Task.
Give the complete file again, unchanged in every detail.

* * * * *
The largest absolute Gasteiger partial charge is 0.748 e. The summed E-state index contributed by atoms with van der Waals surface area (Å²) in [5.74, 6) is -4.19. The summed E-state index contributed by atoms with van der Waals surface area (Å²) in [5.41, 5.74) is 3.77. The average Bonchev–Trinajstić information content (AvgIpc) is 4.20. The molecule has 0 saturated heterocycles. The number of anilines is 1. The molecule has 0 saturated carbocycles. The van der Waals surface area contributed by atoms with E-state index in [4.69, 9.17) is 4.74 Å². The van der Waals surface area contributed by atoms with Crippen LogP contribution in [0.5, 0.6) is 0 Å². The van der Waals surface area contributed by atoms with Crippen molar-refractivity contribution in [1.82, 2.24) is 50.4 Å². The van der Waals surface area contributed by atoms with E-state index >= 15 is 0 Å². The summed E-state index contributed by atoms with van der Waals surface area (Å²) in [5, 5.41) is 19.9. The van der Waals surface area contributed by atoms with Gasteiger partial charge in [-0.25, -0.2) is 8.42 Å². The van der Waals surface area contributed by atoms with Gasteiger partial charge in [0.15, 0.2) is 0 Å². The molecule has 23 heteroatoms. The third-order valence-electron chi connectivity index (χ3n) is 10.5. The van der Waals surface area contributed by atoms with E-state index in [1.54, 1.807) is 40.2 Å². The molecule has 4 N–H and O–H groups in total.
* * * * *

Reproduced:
The largest absolute Gasteiger partial charge is 0.748 e. The summed E-state index contributed by atoms with van der Waals surface area (Å²) in [5.74, 6) is -4.19. The summed E-state index contributed by atoms with van der Waals surface area (Å²) in [5.41, 5.74) is 3.77. The average Bonchev–Trinajstić information content (AvgIpc) is 4.20. The molecule has 0 saturated heterocycles. The number of anilines is 1. The molecule has 0 saturated carbocycles. The van der Waals surface area contributed by atoms with E-state index in [4.69, 9.17) is 4.74 Å². The van der Waals surface area contributed by atoms with Crippen LogP contribution in [0.5, 0.6) is 0 Å². The van der Waals surface area contributed by atoms with Crippen molar-refractivity contribution in [1.82, 2.24) is 50.4 Å². The van der Waals surface area contributed by atoms with E-state index >= 15 is 0 Å². The summed E-state index contributed by atoms with van der Waals surface area (Å²) in [5, 5.41) is 19.9. The van der Waals surface area contributed by atoms with Gasteiger partial charge in [-0.25, -0.2) is 8.42 Å². The van der Waals surface area contributed by atoms with Gasteiger partial charge in [0.15, 0.2) is 0 Å². The molecule has 23 heteroatoms. The third-order valence-electron chi connectivity index (χ3n) is 10.5. The van der Waals surface area contributed by atoms with E-state index in [1.54, 1.807) is 40.2 Å². The molecule has 4 N–H and O–H groups in total.